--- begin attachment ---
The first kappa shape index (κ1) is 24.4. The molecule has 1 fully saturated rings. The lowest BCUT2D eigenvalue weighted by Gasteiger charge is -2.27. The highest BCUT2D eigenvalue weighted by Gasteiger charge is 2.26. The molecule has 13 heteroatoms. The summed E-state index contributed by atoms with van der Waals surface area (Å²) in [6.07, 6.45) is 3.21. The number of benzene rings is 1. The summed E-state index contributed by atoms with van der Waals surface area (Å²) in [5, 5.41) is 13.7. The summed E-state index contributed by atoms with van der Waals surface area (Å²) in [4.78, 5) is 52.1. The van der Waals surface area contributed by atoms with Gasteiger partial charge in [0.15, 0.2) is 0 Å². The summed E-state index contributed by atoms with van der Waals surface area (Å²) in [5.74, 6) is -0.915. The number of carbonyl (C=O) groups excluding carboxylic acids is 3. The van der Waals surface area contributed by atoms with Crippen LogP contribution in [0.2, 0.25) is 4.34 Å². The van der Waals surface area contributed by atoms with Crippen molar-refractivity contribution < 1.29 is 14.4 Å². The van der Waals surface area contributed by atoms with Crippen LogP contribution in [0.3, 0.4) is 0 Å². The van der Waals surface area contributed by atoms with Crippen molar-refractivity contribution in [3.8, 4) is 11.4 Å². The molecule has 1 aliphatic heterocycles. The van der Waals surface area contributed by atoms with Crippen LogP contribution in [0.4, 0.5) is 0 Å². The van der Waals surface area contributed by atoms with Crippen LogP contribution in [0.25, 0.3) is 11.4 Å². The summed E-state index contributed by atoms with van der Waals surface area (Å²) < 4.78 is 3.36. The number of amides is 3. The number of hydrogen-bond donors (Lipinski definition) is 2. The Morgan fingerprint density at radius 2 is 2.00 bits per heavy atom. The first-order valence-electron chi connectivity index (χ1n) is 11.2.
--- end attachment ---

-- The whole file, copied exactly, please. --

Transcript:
The first kappa shape index (κ1) is 24.4. The molecule has 1 fully saturated rings. The lowest BCUT2D eigenvalue weighted by Gasteiger charge is -2.27. The highest BCUT2D eigenvalue weighted by Gasteiger charge is 2.26. The molecule has 13 heteroatoms. The summed E-state index contributed by atoms with van der Waals surface area (Å²) in [6.07, 6.45) is 3.21. The number of benzene rings is 1. The summed E-state index contributed by atoms with van der Waals surface area (Å²) in [5, 5.41) is 13.7. The summed E-state index contributed by atoms with van der Waals surface area (Å²) in [4.78, 5) is 52.1. The van der Waals surface area contributed by atoms with Gasteiger partial charge in [0.15, 0.2) is 0 Å². The summed E-state index contributed by atoms with van der Waals surface area (Å²) in [5.74, 6) is -0.915. The number of carbonyl (C=O) groups excluding carboxylic acids is 3. The van der Waals surface area contributed by atoms with Crippen LogP contribution in [0.2, 0.25) is 4.34 Å². The van der Waals surface area contributed by atoms with Crippen molar-refractivity contribution < 1.29 is 14.4 Å². The van der Waals surface area contributed by atoms with Crippen LogP contribution in [0.3, 0.4) is 0 Å². The van der Waals surface area contributed by atoms with Crippen molar-refractivity contribution in [3.8, 4) is 11.4 Å². The molecule has 1 aliphatic heterocycles. The van der Waals surface area contributed by atoms with Crippen LogP contribution in [0.4, 0.5) is 0 Å². The van der Waals surface area contributed by atoms with Crippen LogP contribution in [0.25, 0.3) is 11.4 Å². The summed E-state index contributed by atoms with van der Waals surface area (Å²) < 4.78 is 3.36. The number of amides is 3. The number of hydrogen-bond donors (Lipinski definition) is 2. The Morgan fingerprint density at radius 2 is 2.00 bits per heavy atom. The first-order valence-electron chi connectivity index (χ1n) is 11.2.